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Archive for the ‘Leadership’ Category

Last year, Tearfund embarked on a 6 month research project, funded by the Humanitarian Innovation Fund, to explore accountability in remotely managed projects.  Stakeholders from INGOs, NGOs, UN agencies, donors and research organizations participated, producing the report Monitoring and accountability practices for remotely managed projects implemented in volatile operating environments.

Remote management approaches are becoming increasingly common in humanitarian operations.  Though many publications have covered this subject, research found that “there was limited evidence that creative processes had been applied to considering accountability through the lens of remote management.”  This report highlights several key areas in which more attention is needed; with many examples of good practices featured as well. 

 

Apparent, however, was that often this good practice was confined to individual organisations rather than its being shared more widely to promote learning and best practice. A significant portion of the information required is already out there; the challenge is to ensure that this good practice is shared and communicated in a way that it is practical and realistic.

Key Issues Identified

Decrease in program quality – Weak technical oversight – Poor communication between offices – Increased fraud and corruption – Inaccurate data – Limited capacity of personnel – Irregular access to beneficiaries – Increased security threats – Increased political/social pressure on local staff

Recommendations

Key recommendations fell into six different categories: establishing and delivering on commitments, staff competency, sharing information, participation, beneficiary feedback and complaints handling, and learning and continual improvement.  These recommendations included the following:

1.) Establish a beneficiary accountability focal person at the program head office and the local project office, and initiate a beneficiary accountability working group at a regional and/or country level, with local staff participation.  Ensure that there is sufficient time and preparation to develop contextually appropriate beneficiary accountability approaches for the remotely managed project.

2.) Increase resources for internal and external training, develop training programs to promote beneficiary accountability specific to the remote management context, and provide adequate follow-up after training.   Staff capacity is a significant issue for remotely managed projects.  The report states,

Staff capacity issues were often worse in remote management situations where senior programme staff were not based with local staff and could not provide day-to-day mentoring and capacity building opportunities. Staff training workshops represent an additional expense, requiring trainers to travel to the project location (which is not always possible in insecure environments), or requiring project staff to travel elsewhere for training.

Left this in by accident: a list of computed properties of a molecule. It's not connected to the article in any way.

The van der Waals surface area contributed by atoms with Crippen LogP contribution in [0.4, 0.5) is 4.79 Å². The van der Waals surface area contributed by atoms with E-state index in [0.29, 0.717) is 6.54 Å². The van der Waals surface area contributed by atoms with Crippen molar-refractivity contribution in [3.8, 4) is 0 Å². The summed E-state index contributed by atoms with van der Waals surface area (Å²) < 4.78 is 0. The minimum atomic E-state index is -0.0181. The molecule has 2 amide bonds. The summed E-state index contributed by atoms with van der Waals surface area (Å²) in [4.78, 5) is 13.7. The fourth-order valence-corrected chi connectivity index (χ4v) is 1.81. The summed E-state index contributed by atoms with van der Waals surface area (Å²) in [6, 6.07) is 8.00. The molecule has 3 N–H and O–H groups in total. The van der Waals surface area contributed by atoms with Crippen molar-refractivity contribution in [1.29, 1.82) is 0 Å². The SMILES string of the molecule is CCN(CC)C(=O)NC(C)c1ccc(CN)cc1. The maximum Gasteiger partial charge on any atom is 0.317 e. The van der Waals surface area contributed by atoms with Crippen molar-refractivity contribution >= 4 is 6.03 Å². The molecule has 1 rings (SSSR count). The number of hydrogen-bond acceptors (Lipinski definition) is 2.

Those programs, however, that switched from direct management to remote management were found to be better implemented, because training was done before the program head office was moved. 

3.) Provide regular opportunities for local staff to present findings related to beneficiary accountability practice (e.g. methods that work particularly well) to senior program management.

4.) Develop additional structures within the community to promote beneficiary participation.  Also, ensure that agreement is reached between senior management and local staff on the content of information shared with beneficiaries about project activities and safe and practical means of sharing this information.  Additionally, as in any humanitarian intervention, it is critical to develop complaint and response mechanisms.  In remote management situations, it is particularly important to make certain that this feedback and reporting system is supported by third-party verification (e.g. visits by senior national personnel; peer monitoring by other agencies; meetings at a secure location between beneficiary representatives and senior expatriate personnel).

5.) Consider whether it is practical and appropriate to meet with beneficiaries outside of a project implementation area, as remote meetings could involve significant risk.  In addition, conducting such meetings could lead to contact only with beneficiaries who are not necessarily representative of the wider beneficiary group.

These are just a few highlights.  We encourage you to read the entire report here for more information!

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The AIM Standing Team deployment to Bangladesh was met with success!

meeting with a community in the field

Despite a major strike during the deployment and restricted ability to freely move about, AIM Standing Team members Saji  from World Vision India and Shagufta from Mercy Corps Pakistan were still able to meet the deployment  objectives in time. The deployment lasted from April 22 to May 6. The purpose of the deployment was to review and document current practices of accountability and impact measurement of ECB and its member agencies in emergency response over the last year, in order to identify strengths and gaps and produce an action plan that paves the way forward.